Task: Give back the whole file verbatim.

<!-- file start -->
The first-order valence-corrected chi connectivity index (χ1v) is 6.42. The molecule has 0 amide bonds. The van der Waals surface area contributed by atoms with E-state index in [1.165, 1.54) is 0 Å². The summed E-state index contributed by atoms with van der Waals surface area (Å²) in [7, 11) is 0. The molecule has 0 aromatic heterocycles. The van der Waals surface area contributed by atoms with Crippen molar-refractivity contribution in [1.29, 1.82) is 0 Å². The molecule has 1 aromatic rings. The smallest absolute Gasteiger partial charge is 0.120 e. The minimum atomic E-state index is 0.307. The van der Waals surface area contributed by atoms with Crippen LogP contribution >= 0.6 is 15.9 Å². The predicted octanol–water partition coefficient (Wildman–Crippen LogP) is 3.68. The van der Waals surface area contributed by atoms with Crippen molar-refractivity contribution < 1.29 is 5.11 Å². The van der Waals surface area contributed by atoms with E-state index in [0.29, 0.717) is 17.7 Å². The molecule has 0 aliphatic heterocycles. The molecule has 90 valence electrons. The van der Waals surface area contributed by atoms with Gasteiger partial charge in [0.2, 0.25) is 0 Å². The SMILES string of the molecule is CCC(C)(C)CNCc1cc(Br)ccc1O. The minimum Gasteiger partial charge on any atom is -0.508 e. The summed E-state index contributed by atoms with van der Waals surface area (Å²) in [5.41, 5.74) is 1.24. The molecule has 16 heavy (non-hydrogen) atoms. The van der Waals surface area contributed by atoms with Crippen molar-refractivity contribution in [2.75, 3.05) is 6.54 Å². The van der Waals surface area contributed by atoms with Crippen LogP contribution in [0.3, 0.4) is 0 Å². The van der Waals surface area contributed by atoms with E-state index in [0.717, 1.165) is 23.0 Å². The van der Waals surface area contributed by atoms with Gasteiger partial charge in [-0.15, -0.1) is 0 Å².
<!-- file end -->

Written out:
The first-order valence-corrected chi connectivity index (χ1v) is 6.42. The molecule has 0 amide bonds. The van der Waals surface area contributed by atoms with E-state index in [1.165, 1.54) is 0 Å². The summed E-state index contributed by atoms with van der Waals surface area (Å²) in [7, 11) is 0. The molecule has 0 aromatic heterocycles. The van der Waals surface area contributed by atoms with Crippen molar-refractivity contribution in [1.29, 1.82) is 0 Å². The molecule has 1 aromatic rings. The smallest absolute Gasteiger partial charge is 0.120 e. The minimum atomic E-state index is 0.307. The van der Waals surface area contributed by atoms with Crippen LogP contribution >= 0.6 is 15.9 Å². The predicted octanol–water partition coefficient (Wildman–Crippen LogP) is 3.68. The van der Waals surface area contributed by atoms with Crippen molar-refractivity contribution < 1.29 is 5.11 Å². The van der Waals surface area contributed by atoms with E-state index in [0.29, 0.717) is 17.7 Å². The molecule has 0 aliphatic heterocycles. The molecule has 90 valence electrons. The van der Waals surface area contributed by atoms with Gasteiger partial charge in [0.2, 0.25) is 0 Å². The SMILES string of the molecule is CCC(C)(C)CNCc1cc(Br)ccc1O. The minimum Gasteiger partial charge on any atom is -0.508 e. The summed E-state index contributed by atoms with van der Waals surface area (Å²) in [5.41, 5.74) is 1.24. The molecule has 16 heavy (non-hydrogen) atoms. The van der Waals surface area contributed by atoms with Crippen molar-refractivity contribution in [2.75, 3.05) is 6.54 Å². The van der Waals surface area contributed by atoms with Crippen LogP contribution in [0.3, 0.4) is 0 Å². The van der Waals surface area contributed by atoms with E-state index in [0.717, 1.165) is 23.0 Å². The van der Waals surface area contributed by atoms with Gasteiger partial charge in [-0.15, -0.1) is 0 Å².